Hello friends. Hope you and your families are safe and you are taking good care of yourself .While we wait for this pandemic to come to an end, I just felt like sharing this personal experience with you all. Hope you will find some time to read this and reflect.
The night before the Janta curfew, we met with a massive accident, about 100 kms ahead of Shimla. This happened at night, while negotiating a sharp bend on a narrow road, with one side dug up and the other falling away into a ravine.
Due to heavy rains, the road was muddy and slippery and made steering difficult. Whilst navigating the bend, a puddle and a large ditch on either side of the road, suddenly came into view of our headlights. I swerved left and right, to avoid both, but with the steering wheel slipping on the muddy road, I ended up crashing into a large solitary boulder on the edge of the road. Had the boulder not been there, that should have been it for me, my wife and my young daughter. We wouldn’t have survived the fall, and even if we had, at that time, no one would have come to our aid. Yet, miraculously, the car smashed into that solitary boulder and stopped and to cushion us further, the air bags opened absorbing the impact. Though the car was in bad shape, none of us were injured and instead of us, it was the boulder that had collapsed over the edge. Within minutes, another miracle took place. Three cars showed up, likely the last on that stretch for the night. It had begun to rain, and we were wet and cold so they came just in time. The guys were also in a hurry to get home prior to the curfew, but ended up delaying themselves and helped us to a nearby place we owned, an old orchard that my father had bought when I was very young,
It’s a very basic accommodation, with just a few essentials, but we thanked ourselves for having a roof over our heads that day. I still shudder to think how bad things could have been. What if the boulder wasn’t there, what if we had fatal injuries and what if those cars hadn’t turned up? With my wife and daughter by my side, stranded in the middle of nowhere on a rainy night, it would have been a nightmare beyond imagination. It can happen to anyone. Night driving is surely out for us . While we had been taught our lessons rather harshly we had been spared the worst by some divine interventions.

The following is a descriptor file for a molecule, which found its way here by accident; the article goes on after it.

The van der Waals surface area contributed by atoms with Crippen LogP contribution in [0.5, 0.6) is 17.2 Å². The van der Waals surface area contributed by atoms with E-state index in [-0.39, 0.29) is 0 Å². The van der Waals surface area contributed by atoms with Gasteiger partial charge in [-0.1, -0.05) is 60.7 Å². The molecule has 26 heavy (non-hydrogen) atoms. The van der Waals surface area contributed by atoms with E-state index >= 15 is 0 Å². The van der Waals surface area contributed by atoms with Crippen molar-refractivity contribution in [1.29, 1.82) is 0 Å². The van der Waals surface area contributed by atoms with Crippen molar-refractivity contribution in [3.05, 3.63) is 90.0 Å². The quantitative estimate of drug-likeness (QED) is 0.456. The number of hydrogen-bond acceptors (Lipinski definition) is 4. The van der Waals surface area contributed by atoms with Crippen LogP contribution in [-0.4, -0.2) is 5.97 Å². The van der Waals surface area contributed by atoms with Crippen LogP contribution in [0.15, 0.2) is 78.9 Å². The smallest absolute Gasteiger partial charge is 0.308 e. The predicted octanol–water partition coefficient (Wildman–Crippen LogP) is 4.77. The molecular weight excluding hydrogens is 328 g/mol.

Himachal lockdown was enforced the next day. Still recovering from the shock and transport suspended, we couldn’t move from this place. As luck would have it, national lockdown happened soon after. So here we are stuck in this place, with no conveyance, a very basic accommodation and only bare essentials. The gas cylinder was empty but fortunately there was an electric heater which we have been using for all cooking. With frequent power failures during rains, no backups and long gaps before major faults are rectified; we were running the risk of having no cooked food. We finally got a gas cylinder replenishment on the 8th day and it was a joy beyond words.
It’s been ten days now .We are cooking, doing the dishes, washing clothes by hand, cleaning the place etc. We fetch basic groceries from a tiny shop which is a 2 km round trip on foot. A slightly larger hamlet is a 4 km round trip. We are fetching clean drinking water from a natural source nearby as the govt. connection is not yet functional and rain water collected in tanks is not fit for drinking. There is no tv, no fridge, no wi-fi, no doctor on call. When there is no power we are engulfed by pitch darkness, mitigated slightly by a candle and run the risk of having drained phone batteries.
I have experienced this life before, which helps, but it’s never been without help, preparation and never for so long. After ten days, are we tired, frustrated, miserable, bored, feeling pained? Absolutely not. We can get ourselves evacuated to Shimla but have decided against it till the lockdown is over. It may be a situation forced on us but it’s a divine opportunity given to us and we don’t want to waste it. No four walls to be confined to, no RWA directives or restrictions, freedom to step out into nature and time to reflect on the ecological imbalance created mostly by people like us and how nature finds it ways to restore it. We are “far from the madding crowd” but connected to the world more than ever. Yes, I would have loved to be part of the front line, like many who are running the show for us, but this is the next best option. We are still managing from here and doing our bit in whichever way we can, thanks to the mobile internet.
It’s a different world here and I feel blessed to experience this unlike many in the urban world, despite the lack of comfort gadgets. People have more hardships here but they are lot more content. They may not live the life we do, but they are connected to the world in a way that we do not understand. It’s important that we count our blessings, wherever we are, and whatever the situation. This accident has only made this experience of ours more profound. It’s the “silver lining” that every cloud has. They say everything happens for a reason. It’s a divine coincidence that today is Ashtami and also my birthday. Having survived miraculously, I am celebrating both occasions with the locals here, something I would have never imagined or planned.